Given just how unpopular illegal immigration is, it is stunning to see both the likely nominees for president fumbling the issue. That’s political malpractice.
For Biden, the malpractice consists not only in keeping the border open, which is already killing him in the polls, but in resisting the strongest Republican proposals to close it. Every time Republican congressional leaders visit the White House to negotiate, they come away empty handed.
In stiff-arming the Republican proposals, the White House has put itself in the awkward position of saying it will grudgingly accept their efforts but only if Republicans make concessions on other issues. That stance makes the White House looke like it wants to keep the border open and will reluctantly close it if they gain significant concessions on what they really care about, such as aid to Ukraine.
That position is politically untenable. Just read the polls.
Poll after poll puts illegal immigration as the issue voters care most about. Those results mark the first time the economy has not held the top position. The economic recovery is finally beginning to help Democrats and will be a major plus if it continues through the rest of the year. But, for now, “It’s the immigration, stupid.”
The White House has highlighted its losing stance on border control by going to court to prevent Texas from using razor wire to stop the illegal crossings. The administration has a strong legal argument that only the federal government can deal with immigration. But their position is untenable politically because, in the absence of strong enforcement on the border, they are effectively saying, “We want to cut the razor wire and simply let in illegal immigrants.” (Texas’s legal argument is that they have a constitutional right to prevent this “invasion.”)
For Trump and nearly all House Republicans, the malpractice lies not so much in rejecting the Senate deal being negotiated by Oklahoma’s James Lankford, a staunch conservative, but in rejecting it without emphasizing what they really want instead. They need to stress an affirmative counter-position.
Although we do not yet have the details of the Lankford deal, the leaked provisions say it would permit thousands of illegal crossings every day before the administration invokes more stringent measures to prevent them. Yes, it would also hire more border agents, but, in practice, those new agents would be kept busy processing the people who cross illegally, not in keeping them out or deporting them.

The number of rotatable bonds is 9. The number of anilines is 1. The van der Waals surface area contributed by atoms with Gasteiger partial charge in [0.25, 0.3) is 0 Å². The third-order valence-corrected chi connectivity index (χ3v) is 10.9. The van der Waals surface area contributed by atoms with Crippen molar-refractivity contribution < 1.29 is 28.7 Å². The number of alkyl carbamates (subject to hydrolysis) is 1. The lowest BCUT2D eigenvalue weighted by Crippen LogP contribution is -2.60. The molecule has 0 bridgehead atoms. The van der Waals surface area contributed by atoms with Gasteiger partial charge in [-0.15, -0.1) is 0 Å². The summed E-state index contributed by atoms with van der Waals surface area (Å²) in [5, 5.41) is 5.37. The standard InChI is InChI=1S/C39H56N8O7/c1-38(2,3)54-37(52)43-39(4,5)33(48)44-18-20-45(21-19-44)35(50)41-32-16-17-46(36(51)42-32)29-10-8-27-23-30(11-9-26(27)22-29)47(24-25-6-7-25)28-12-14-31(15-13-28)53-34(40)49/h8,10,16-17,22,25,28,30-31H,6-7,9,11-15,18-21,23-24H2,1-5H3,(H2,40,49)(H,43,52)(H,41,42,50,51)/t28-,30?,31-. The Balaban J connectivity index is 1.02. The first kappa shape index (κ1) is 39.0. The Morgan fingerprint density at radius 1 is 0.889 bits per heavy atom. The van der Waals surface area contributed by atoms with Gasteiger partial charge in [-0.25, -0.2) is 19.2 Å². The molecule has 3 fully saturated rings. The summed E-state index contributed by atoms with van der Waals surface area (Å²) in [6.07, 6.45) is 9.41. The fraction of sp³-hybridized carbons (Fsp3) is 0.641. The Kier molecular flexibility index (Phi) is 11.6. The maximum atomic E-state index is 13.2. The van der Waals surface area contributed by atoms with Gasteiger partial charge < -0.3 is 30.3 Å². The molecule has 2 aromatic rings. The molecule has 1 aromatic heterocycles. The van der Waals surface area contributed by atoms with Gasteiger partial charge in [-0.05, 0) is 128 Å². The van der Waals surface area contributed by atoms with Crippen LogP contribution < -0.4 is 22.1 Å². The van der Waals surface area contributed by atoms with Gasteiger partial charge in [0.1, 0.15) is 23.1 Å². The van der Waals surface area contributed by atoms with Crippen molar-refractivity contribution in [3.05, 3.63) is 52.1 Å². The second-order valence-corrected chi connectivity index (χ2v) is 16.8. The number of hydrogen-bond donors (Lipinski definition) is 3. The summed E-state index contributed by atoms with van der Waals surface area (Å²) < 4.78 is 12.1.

It should be easy for Republicans to respond, “We want the stringent members immediately, at zero crossings not at 5,000 or 7,000 a day, and we want a border wall. We will eagerly support a bill that includes those essential measures.” If they manage to convey that message, they would be in a far stronger place politically. Without stressing that positive position, however, Republicans lose some of the political leverage created by illegal immigration and the public’s disgust with the Biden administration’s failure to stop it.
The immigration issue still benefits Republicans, overwhelmingly so, but they weaken their position by looking like political opportunists who “want the issue, not the solution.” The White House, congressional Democrats and the legacy media are already spinning the Republican position that way, in anticipation they will kill any deal and do so with Trump’s backing. The Biden campaign will broadcast that spin until November while the media helps out.
The only effective Republican position is a positive one: “We want a deal, but it must contain these two or three specific provisions to actually work on the border.” They must stress that the issue is not whether it works behind closed doors in Washington, but whether it works in El Paso, Eagle Pass, Denver, Chicago and New York.
An effective Democratic response is, “The Republicans don’t want a deal. They want to inflict suffering on Americans for their own political gain.”
Over the next month, Republicans will have a golden opportunity to advance their position as they impeach Alejandro Mayorkas, the secretary of Homeland Security who is responsible for border security. The first article of the House impeachment charges him with “willful and systemic refusal to comply with the law” regarding immigration and border security. “In large part because of his unlawful conduct,” those articles say, “millions of aliens have illegally entered the United States on an annual basis with many unlawfully remaining in the United States.” Most Americans agree, and they hold President Biden and his administration responsible.
This impeachment effort puts Democrats in the House and Senate in a painful spot. The longer the Mayorkas proceedings last, the worse for Democrats. To prevent the secretary’s impeachment and removal, Democrats will be forced to defend the administration’s efforts on immigration. That’s a heavy lift. Their only real defense says nothing about those failures for the past three years. It simply says, “we just negotiated a great deal to improve border security but the Republicans cynically rejected it for political reasons.”
The Republicans need a response. If they spurn the Lankford deal, as seems likely, they must say what they want. Concretely and repeatedly. That’s the only way for Trump and Republicans to retain full control of what should be a winning issue.